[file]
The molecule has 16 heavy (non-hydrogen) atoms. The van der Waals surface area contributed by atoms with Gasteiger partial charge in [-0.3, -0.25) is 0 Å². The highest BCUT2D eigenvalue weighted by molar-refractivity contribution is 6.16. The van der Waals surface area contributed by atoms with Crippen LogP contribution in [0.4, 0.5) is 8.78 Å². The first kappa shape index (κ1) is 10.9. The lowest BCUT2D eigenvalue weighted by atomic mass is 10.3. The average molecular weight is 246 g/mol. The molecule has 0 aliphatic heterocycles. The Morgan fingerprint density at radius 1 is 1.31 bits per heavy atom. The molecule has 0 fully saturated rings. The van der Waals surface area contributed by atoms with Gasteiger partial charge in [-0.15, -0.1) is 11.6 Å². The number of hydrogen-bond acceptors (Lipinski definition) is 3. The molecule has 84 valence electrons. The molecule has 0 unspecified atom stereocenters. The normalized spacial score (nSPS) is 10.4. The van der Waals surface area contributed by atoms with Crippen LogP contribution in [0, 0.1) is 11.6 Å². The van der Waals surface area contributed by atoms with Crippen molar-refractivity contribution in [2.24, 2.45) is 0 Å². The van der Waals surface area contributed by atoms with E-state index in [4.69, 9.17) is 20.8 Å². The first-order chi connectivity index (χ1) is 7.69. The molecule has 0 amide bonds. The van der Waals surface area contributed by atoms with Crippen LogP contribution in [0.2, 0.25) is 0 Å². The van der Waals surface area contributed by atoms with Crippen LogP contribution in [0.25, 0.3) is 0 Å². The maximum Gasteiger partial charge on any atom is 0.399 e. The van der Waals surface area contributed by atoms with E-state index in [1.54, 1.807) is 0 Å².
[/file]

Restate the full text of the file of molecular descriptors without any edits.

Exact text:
The molecule has 16 heavy (non-hydrogen) atoms. The van der Waals surface area contributed by atoms with Gasteiger partial charge in [-0.3, -0.25) is 0 Å². The highest BCUT2D eigenvalue weighted by molar-refractivity contribution is 6.16. The van der Waals surface area contributed by atoms with Crippen LogP contribution in [0.4, 0.5) is 8.78 Å². The first kappa shape index (κ1) is 10.9. The lowest BCUT2D eigenvalue weighted by atomic mass is 10.3. The average molecular weight is 246 g/mol. The molecule has 0 aliphatic heterocycles. The Morgan fingerprint density at radius 1 is 1.31 bits per heavy atom. The molecule has 0 fully saturated rings. The van der Waals surface area contributed by atoms with Gasteiger partial charge in [-0.15, -0.1) is 11.6 Å². The number of hydrogen-bond acceptors (Lipinski definition) is 3. The molecule has 84 valence electrons. The molecule has 0 unspecified atom stereocenters. The normalized spacial score (nSPS) is 10.4. The van der Waals surface area contributed by atoms with Crippen LogP contribution in [0, 0.1) is 11.6 Å². The van der Waals surface area contributed by atoms with Crippen molar-refractivity contribution in [2.24, 2.45) is 0 Å². The van der Waals surface area contributed by atoms with E-state index in [4.69, 9.17) is 20.8 Å². The first-order chi connectivity index (χ1) is 7.69. The molecule has 0 amide bonds. The van der Waals surface area contributed by atoms with Crippen LogP contribution in [0.2, 0.25) is 0 Å². The van der Waals surface area contributed by atoms with Crippen LogP contribution in [0.25, 0.3) is 0 Å². The maximum Gasteiger partial charge on any atom is 0.399 e. The van der Waals surface area contributed by atoms with E-state index in [1.54, 1.807) is 0 Å².